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James FitzGerald, 1st Earl of Desmond

James FitzGerald, 1st Earl of Desmond

Irish nobleman
The basics
Quick Facts
Intro Irish nobleman
A.K.A. 15th Earl of Desmond, The Queen's Earl, The Tower Earl
Gender male
Death November 1, 1601
The details
Biography

James FitzGerald (c. 1570 – November 1601), an Irish nobleman, was the successor of Gerald FitzGerald, 15th Earl of Desmond. He assumed the title of Earl of Desmond, which had been suppressed in 1582 after the Desmond Rebellions. He spent much of his life in captivity, and was temporarily, but unsuccessfully, restored to the earldom in 1600–01 by the English in an attempt to pacify Munster during the Nine Years War. He thus became the 1st Earl of Desmond, but soon returned to England, where he died in obscurity.

Early life

James FitzGerald, the son of the 15th Earl and Eleanor Butler, was born during the earlier of the Desmond Rebellions; Queen Elizabeth of England was his godmother. He was resident in Ireland in 1579, when his father joined the later rebellion against the crown, and at that time his mother chose to deliver him to Sir William Drury, lord deputy of Ireland, who placed him in custody in Dublin Castle. In August 1582, his mother complained bitterly to Lord Burghley that her son's education was being neglected and sought better care for him. After the death of his fugitive father, FitzGerald's gaolers made petition to the English government for his removal to the Tower of London. The petition was granted in 1584, and before the end of the year he was removed to the Tower, where he remained for the next 16 years.

Captivity

FitzGerald was the heir to the earldom of Desmond, but in 1585 his late father's estate was attainted by the Irish parliament and all its property confiscated by the crown. Most of the hereditary lands in the province of Munster then underwent a radical plantation by English settlers (see Plantation of Munster), but such was the loyalty attached to the FitzGerald name there that the government had good cause to fear a future rebellion. These events occurred during the Anglo-Spanish War (1585–1604), and English fear was increased with the prospect of an intervention by the Spanish, who had an historical affinity with the west coast of Ireland.

It was in this context that the young heir found himself nurtured in London, where he was to lead a miserable existence. He appears to have been sickly, as shown by the accounts kept between 1588 and 1598 of payments for medicines, ointments, pills and syrups administered to him. In 1593, he wrote in pathetic terms to the queen's secretary, Sir Robert Cecil, but the government really only had one use for him.

Irish campaign

In 1600, during the Nine Years War (Ireland) and following hostile intrusions into Munster at the direction of Hugh O'Neill, 3rd Earl of Tyrone, it was suggested by Sir George Carew that FitzGerald be paraded through the province as the true Earl of Desmond, to counter the popularity of the pretender to the earldom, James FitzThomas FitzGerald, (known as the Súgán – i.e. Hayrope – Earl). The queen hesitated at this suggestion, but was convinced by Cecil that the risk was worth taking.

A patent for the title of Earl of Desmond (the second creation) passed the great seal, without restoration of the confiscated lands and restricting any inheritance of the title; an allowance of £500 pa. was granted. FitzGerald was to remain in the custody of Captain Price and Miler Magrath, archbishop of Cashel; Price was charged with keeping him faithful to the queen and the Protestant religion, and was to maintain a frugal household. Carew was instructed by Cecil to keep FitzGerald under close observation, ready to arrest him if he showed sympathy with the rebels, while allowing the appearance of liberty.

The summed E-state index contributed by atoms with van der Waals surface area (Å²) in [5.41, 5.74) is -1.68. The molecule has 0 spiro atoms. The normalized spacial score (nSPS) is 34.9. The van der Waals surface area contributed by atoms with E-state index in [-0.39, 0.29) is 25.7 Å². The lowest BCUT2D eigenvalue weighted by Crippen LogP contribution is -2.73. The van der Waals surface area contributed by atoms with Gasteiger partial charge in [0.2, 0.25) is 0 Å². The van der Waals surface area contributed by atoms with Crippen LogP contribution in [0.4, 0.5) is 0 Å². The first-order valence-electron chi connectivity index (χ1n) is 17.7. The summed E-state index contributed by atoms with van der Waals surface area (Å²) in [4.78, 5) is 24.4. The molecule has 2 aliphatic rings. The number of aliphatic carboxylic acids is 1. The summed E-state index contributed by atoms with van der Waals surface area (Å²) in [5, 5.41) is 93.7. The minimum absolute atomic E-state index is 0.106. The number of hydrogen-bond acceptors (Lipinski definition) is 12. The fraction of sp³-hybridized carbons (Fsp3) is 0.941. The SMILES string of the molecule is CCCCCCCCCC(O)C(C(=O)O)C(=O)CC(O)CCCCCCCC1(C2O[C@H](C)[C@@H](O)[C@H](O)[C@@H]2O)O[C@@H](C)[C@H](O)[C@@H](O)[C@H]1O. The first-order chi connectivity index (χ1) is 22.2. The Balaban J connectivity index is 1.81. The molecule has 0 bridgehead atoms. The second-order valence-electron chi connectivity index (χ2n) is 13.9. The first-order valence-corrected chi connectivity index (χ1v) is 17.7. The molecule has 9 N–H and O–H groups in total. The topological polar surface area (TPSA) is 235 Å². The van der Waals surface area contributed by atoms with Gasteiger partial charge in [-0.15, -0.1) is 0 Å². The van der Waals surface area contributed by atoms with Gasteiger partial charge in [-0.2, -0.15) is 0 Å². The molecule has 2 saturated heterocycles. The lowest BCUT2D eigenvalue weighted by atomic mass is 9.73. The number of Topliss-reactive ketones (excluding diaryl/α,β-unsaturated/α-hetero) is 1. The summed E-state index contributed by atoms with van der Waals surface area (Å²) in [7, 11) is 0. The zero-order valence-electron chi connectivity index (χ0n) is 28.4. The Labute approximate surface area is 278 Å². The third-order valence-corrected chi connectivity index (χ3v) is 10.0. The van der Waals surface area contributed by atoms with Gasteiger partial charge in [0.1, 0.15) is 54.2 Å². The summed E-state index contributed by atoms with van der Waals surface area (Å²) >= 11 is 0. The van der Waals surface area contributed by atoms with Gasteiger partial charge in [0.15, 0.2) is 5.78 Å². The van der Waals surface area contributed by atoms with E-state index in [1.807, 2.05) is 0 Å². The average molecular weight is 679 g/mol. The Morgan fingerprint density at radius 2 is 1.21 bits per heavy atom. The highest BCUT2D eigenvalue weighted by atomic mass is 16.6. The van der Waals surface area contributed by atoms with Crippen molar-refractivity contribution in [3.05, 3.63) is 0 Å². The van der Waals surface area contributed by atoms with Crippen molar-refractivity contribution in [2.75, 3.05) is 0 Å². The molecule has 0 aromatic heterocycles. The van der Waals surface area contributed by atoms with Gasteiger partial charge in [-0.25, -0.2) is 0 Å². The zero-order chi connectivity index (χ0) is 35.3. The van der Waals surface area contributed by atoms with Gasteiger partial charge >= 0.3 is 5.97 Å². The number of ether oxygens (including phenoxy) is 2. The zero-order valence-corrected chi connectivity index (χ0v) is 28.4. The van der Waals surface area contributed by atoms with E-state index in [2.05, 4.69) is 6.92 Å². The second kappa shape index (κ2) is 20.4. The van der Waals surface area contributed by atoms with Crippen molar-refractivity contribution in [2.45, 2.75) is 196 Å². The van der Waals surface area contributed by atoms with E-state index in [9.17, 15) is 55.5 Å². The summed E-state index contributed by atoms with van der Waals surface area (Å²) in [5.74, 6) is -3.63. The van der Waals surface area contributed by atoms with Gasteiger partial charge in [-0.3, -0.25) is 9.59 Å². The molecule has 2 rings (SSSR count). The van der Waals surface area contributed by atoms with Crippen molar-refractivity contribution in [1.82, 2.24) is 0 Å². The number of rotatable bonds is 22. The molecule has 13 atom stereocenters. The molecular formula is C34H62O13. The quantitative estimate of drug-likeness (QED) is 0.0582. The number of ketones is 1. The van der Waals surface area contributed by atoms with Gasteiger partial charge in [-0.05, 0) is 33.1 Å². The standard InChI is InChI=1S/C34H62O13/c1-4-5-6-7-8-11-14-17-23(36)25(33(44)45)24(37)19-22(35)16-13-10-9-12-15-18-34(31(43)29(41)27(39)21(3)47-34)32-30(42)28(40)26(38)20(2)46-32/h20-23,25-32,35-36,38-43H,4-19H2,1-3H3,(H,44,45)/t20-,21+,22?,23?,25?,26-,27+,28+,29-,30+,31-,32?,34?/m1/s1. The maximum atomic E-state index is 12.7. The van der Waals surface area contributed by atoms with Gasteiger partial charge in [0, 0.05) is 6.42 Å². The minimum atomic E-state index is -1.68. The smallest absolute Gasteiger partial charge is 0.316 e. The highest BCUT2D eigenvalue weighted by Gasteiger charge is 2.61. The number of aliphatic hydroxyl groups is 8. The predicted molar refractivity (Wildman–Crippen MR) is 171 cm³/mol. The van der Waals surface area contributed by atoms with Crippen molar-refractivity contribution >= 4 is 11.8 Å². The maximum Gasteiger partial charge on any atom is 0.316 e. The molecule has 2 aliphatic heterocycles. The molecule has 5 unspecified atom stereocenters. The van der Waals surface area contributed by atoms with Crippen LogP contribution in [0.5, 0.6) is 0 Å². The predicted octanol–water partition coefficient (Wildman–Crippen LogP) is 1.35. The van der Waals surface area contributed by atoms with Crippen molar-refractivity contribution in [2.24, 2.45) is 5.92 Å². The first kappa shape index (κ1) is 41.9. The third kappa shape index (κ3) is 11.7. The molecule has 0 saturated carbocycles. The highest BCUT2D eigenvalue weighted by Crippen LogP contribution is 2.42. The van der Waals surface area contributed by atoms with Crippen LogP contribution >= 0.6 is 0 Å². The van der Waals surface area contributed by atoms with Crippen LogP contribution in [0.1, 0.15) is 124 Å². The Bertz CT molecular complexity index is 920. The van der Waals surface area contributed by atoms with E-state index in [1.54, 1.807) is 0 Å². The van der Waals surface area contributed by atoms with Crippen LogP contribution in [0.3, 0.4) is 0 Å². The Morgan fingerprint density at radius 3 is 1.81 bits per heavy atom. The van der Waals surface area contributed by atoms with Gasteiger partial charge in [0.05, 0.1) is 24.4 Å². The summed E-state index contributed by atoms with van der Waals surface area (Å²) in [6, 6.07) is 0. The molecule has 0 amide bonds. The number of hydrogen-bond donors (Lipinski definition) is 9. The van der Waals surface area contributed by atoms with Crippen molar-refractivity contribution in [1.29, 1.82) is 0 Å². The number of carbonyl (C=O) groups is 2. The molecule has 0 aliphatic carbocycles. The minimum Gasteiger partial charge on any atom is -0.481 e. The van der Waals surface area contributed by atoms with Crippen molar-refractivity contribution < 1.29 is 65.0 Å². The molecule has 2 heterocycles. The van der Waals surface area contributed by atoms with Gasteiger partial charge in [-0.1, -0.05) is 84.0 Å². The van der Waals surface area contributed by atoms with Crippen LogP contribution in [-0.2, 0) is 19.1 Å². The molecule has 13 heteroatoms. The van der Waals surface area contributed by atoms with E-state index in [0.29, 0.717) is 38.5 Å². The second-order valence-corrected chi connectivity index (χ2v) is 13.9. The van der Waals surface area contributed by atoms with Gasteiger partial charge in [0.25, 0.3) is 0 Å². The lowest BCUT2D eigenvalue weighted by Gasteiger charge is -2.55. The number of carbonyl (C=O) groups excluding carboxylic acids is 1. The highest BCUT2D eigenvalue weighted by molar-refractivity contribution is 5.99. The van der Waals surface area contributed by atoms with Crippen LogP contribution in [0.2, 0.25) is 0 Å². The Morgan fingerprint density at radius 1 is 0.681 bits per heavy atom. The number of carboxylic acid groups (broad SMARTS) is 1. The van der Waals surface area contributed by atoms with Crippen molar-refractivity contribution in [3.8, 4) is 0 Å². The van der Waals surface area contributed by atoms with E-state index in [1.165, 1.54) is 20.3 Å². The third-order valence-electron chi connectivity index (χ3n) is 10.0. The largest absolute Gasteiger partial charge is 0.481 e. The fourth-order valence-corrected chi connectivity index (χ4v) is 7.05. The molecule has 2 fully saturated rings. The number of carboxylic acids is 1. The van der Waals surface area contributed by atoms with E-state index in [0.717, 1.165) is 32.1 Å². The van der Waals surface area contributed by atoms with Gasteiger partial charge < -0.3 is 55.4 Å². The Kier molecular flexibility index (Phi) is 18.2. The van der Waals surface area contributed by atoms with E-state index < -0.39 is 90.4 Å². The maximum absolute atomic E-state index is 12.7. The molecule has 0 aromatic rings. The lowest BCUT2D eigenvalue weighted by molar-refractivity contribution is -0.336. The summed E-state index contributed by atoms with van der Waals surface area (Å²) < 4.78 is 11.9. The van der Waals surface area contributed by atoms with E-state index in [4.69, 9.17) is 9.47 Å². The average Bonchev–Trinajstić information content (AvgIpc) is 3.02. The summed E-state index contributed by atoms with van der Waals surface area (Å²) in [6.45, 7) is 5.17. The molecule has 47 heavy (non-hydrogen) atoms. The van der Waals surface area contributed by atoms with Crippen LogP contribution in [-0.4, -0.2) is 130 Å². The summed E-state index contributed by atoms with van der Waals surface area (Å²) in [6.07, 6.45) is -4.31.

FitzGerald's party set out from Bristol in October 1600, bound for Cork, but the prisoner suffered such a severe bout of sea-sickness that he had to be landed at Youghal in south Munster. He was received enthusiastically by the Geraldine supporters – though the mayor of Cork was not courteous – and was quickly transferred to Mallow, and then to Kilmallock in the heart of Desmond country, where he was given lodgings by the English commander Sir George Thornton. On his arrival he praised the queen's clemency and was well liked; the next day – a Sunday – he ostentatiously made his way to the Protestant church, while his followers awaited him in the catholic chapel, a disappointment for which he was instantly derided by the people. In November 1600 the fortress of Castlemaine was surrendered to FitzGerald by a servant of the Súgán Earl, but owing to his failure to command the allegiance of the people the government soon discarded the Desmond heir.

Death

FitzGerald resented the meanness of his allowance and was forbidden by Cecil to marry the widow Norreys, since a better match in England was hoped for. In March 1601 he was brought to London with a letter from Carew recommending him for a grant of land and a settled income. In August he complained of being penniless and despised, and appealed to Cecil for some of the lands that had been held by the Súgán Earl. He died in London in early November 1601, but it was only in January 1602 that the death was announced. His guardians were then released from their charge, one of whom, William Power, wrote for pecuniary assistance for FitzGerald's four sisters.

Ancestry

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Early life Captivity Irish campaign Death Ancestry
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